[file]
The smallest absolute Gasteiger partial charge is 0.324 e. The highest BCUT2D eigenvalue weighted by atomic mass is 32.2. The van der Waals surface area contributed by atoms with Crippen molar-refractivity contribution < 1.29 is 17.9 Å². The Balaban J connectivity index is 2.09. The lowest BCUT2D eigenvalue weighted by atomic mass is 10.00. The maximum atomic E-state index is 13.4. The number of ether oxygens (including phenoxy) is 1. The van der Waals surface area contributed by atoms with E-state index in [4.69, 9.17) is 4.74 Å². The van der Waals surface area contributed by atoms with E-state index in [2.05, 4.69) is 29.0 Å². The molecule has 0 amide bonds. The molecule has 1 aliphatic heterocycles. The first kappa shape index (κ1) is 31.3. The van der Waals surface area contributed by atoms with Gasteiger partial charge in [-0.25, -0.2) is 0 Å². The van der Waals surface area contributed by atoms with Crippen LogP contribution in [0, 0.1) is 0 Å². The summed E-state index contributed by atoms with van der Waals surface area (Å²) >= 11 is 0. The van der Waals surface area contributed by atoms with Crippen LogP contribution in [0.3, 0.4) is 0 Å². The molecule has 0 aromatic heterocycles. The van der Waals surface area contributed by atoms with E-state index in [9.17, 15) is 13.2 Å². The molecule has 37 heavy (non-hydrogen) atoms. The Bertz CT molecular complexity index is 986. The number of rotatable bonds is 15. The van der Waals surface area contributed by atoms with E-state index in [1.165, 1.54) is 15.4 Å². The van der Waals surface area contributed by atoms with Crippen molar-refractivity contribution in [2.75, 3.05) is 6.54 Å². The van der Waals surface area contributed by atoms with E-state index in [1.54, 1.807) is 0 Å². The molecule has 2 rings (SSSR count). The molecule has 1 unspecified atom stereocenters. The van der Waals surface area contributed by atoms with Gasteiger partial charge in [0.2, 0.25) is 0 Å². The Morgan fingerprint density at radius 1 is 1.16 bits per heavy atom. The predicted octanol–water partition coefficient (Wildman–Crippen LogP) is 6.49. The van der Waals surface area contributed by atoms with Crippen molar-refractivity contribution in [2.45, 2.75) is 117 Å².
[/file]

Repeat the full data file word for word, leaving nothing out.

The smallest absolute Gasteiger partial charge is 0.324 e. The highest BCUT2D eigenvalue weighted by atomic mass is 32.2. The van der Waals surface area contributed by atoms with Crippen molar-refractivity contribution < 1.29 is 17.9 Å². The Balaban J connectivity index is 2.09. The lowest BCUT2D eigenvalue weighted by atomic mass is 10.00. The maximum atomic E-state index is 13.4. The number of ether oxygens (including phenoxy) is 1. The van der Waals surface area contributed by atoms with E-state index in [4.69, 9.17) is 4.74 Å². The van der Waals surface area contributed by atoms with E-state index in [2.05, 4.69) is 29.0 Å². The molecule has 0 amide bonds. The molecule has 1 aliphatic heterocycles. The first kappa shape index (κ1) is 31.3. The van der Waals surface area contributed by atoms with Gasteiger partial charge in [-0.25, -0.2) is 0 Å². The van der Waals surface area contributed by atoms with Crippen LogP contribution in [0, 0.1) is 0 Å². The summed E-state index contributed by atoms with van der Waals surface area (Å²) >= 11 is 0. The van der Waals surface area contributed by atoms with Crippen LogP contribution in [0.3, 0.4) is 0 Å². The molecule has 0 aromatic heterocycles. The van der Waals surface area contributed by atoms with E-state index in [9.17, 15) is 13.2 Å². The molecule has 37 heavy (non-hydrogen) atoms. The Bertz CT molecular complexity index is 986. The number of rotatable bonds is 15. The van der Waals surface area contributed by atoms with E-state index in [1.165, 1.54) is 15.4 Å². The van der Waals surface area contributed by atoms with Crippen molar-refractivity contribution in [2.75, 3.05) is 6.54 Å². The van der Waals surface area contributed by atoms with E-state index in [1.54, 1.807) is 0 Å². The molecule has 2 rings (SSSR count). The molecule has 1 unspecified atom stereocenters. The van der Waals surface area contributed by atoms with Gasteiger partial charge in [0.2, 0.25) is 0 Å². The Morgan fingerprint density at radius 1 is 1.16 bits per heavy atom. The predicted octanol–water partition coefficient (Wildman–Crippen LogP) is 6.49. The van der Waals surface area contributed by atoms with Crippen molar-refractivity contribution in [2.45, 2.75) is 117 Å².